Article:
SAG-AFTRA, the union for actors and actresses that hosts the annual SAG Awards, has unveiled a new sexual harassment reporting tool that is aiming to protect members at work.
The SAG-AFTRA Safe Place is a new platform for members of the guild to safely report sexual harassment they have either experienced or witnessed.
The platform is now available as a mobile app and at sagaftrasafeplace.org to provide members with an easy and discreet place to report incidents.
Once a report is made using the new platform, it will be handled by the SAG-AFTRA Equity & Inclusion team, who are trained in trauma awareness. Users can opt to report an incident anonymously, as well.
Along with the new platform, SAG-AFTRA also launched its first industry-wide accreditation for intimacy coordinator training programs and registry.
An intimacy coordinator is "an advocate, a liaison between actors and production … in regard to nudity and simulated sex," according to SAG-AFTRA.
Having an intimacy coordinator on a set can help actors and actresses feel safe and heard while filming scenes that can leave them feeling exposed or vulnerable.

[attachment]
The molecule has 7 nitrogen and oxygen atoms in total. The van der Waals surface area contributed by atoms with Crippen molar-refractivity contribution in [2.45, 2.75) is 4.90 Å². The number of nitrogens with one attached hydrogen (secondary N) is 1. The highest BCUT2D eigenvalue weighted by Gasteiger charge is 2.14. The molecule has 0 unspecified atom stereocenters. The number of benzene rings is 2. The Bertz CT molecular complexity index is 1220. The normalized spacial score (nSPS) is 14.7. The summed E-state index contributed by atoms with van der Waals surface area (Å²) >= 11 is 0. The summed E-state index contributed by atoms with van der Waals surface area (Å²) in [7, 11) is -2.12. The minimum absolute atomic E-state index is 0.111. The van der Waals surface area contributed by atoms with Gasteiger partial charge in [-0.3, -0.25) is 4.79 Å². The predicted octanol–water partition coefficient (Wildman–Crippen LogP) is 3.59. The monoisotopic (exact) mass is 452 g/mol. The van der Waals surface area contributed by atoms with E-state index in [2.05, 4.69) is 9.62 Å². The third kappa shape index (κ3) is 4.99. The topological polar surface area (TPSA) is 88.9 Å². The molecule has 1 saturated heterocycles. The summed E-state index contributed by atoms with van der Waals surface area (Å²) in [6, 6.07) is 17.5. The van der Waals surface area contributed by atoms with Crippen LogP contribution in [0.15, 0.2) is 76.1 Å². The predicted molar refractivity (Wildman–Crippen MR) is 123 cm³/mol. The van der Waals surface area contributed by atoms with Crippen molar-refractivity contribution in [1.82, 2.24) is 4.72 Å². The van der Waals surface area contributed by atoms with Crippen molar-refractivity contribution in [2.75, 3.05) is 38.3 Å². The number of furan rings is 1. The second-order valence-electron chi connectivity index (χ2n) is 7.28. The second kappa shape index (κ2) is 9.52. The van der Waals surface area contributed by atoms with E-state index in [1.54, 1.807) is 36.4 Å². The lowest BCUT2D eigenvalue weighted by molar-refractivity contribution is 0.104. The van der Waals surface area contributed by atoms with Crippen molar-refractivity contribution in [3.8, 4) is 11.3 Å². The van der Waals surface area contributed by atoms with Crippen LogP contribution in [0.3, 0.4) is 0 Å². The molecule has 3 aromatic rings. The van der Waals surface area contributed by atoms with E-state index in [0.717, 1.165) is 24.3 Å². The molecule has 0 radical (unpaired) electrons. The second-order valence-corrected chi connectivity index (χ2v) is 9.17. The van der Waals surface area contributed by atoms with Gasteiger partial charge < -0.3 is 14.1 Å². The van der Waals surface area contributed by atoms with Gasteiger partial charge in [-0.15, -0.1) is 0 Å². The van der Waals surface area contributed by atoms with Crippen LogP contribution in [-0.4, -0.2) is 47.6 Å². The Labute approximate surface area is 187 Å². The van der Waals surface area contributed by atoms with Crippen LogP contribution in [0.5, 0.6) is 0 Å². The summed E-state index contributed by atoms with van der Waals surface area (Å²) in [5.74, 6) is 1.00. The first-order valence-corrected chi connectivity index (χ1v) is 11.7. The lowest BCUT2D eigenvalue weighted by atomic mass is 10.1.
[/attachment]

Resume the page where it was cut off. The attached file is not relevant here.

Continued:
"Protecting the well-being, security and dignity of our members is the reason that SAG-AFTRA exists," SAG-AFTRA President Gabrielle Carteris said in a statement. "Last year, SAG-AFTRA took a huge step toward normalizing and encouraging the use of intimacy coordinators in productions large and small. These professionals have proven to be effective in changing the culture while safeguarding the safety and security of our members as they work."
Several productions in Hollywood have included intimacy coordinators on set, including Netflix's blockbuster new series Bridgerton.
In October 2018, HBO announced all of its TV shows and movies featuring "intimate scenes will be staffed by an intimacy coordinator."
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The company hired its first intimacy coordinator after The Deuce actress Emily Meade, who had felt "uneasy" during a sex scene she had filmed during the show's first season, demanded that action be taken, Rolling Stone reported at the time.
HBO hired Alicia Rodis to be that advocate, who told the publication, "I am here to give a voice to actors, especially actors who feel like they don't have one. And I'm also here for the producers, to make sure that they know they're doing their best to make sure the set is safe."
If you or someone you know has been sexually assaulted, please contact the National Sexual Assault Hotline at 1-800-656-HOPE (4673) or go to rainn.org.